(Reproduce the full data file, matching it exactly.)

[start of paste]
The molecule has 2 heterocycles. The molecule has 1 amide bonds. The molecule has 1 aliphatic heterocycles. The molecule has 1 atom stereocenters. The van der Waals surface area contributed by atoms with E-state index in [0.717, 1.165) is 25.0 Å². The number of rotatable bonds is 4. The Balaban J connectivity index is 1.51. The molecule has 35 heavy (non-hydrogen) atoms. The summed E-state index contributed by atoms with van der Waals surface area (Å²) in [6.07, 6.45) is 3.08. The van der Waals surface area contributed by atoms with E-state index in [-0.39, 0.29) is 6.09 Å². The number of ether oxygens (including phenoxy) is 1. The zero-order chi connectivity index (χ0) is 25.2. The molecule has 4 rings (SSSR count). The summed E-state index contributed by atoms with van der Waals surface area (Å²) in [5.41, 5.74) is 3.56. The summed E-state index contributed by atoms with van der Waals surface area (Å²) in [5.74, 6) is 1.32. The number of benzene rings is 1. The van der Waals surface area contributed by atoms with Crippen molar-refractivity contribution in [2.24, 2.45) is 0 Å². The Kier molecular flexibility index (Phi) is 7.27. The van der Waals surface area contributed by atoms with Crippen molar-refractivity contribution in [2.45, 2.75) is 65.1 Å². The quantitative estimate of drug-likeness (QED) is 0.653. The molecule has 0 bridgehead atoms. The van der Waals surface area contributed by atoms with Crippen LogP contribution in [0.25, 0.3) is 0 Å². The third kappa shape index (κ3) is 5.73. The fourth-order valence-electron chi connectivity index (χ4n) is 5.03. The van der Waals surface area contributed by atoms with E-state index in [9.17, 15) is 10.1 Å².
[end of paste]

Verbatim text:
The molecule has 2 heterocycles. The molecule has 1 amide bonds. The molecule has 1 aliphatic heterocycles. The molecule has 1 atom stereocenters. The van der Waals surface area contributed by atoms with E-state index in [0.717, 1.165) is 25.0 Å². The number of rotatable bonds is 4. The Balaban J connectivity index is 1.51. The molecule has 35 heavy (non-hydrogen) atoms. The summed E-state index contributed by atoms with van der Waals surface area (Å²) in [6.07, 6.45) is 3.08. The van der Waals surface area contributed by atoms with E-state index in [-0.39, 0.29) is 6.09 Å². The number of ether oxygens (including phenoxy) is 1. The zero-order chi connectivity index (χ0) is 25.2. The molecule has 4 rings (SSSR count). The summed E-state index contributed by atoms with van der Waals surface area (Å²) in [5.41, 5.74) is 3.56. The summed E-state index contributed by atoms with van der Waals surface area (Å²) in [5.74, 6) is 1.32. The number of benzene rings is 1. The van der Waals surface area contributed by atoms with Crippen molar-refractivity contribution in [2.24, 2.45) is 0 Å². The Kier molecular flexibility index (Phi) is 7.27. The van der Waals surface area contributed by atoms with Crippen molar-refractivity contribution in [2.45, 2.75) is 65.1 Å². The quantitative estimate of drug-likeness (QED) is 0.653. The molecule has 0 bridgehead atoms. The van der Waals surface area contributed by atoms with Crippen LogP contribution in [0.25, 0.3) is 0 Å². The third kappa shape index (κ3) is 5.73. The fourth-order valence-electron chi connectivity index (χ4n) is 5.03. The van der Waals surface area contributed by atoms with E-state index in [9.17, 15) is 10.1 Å².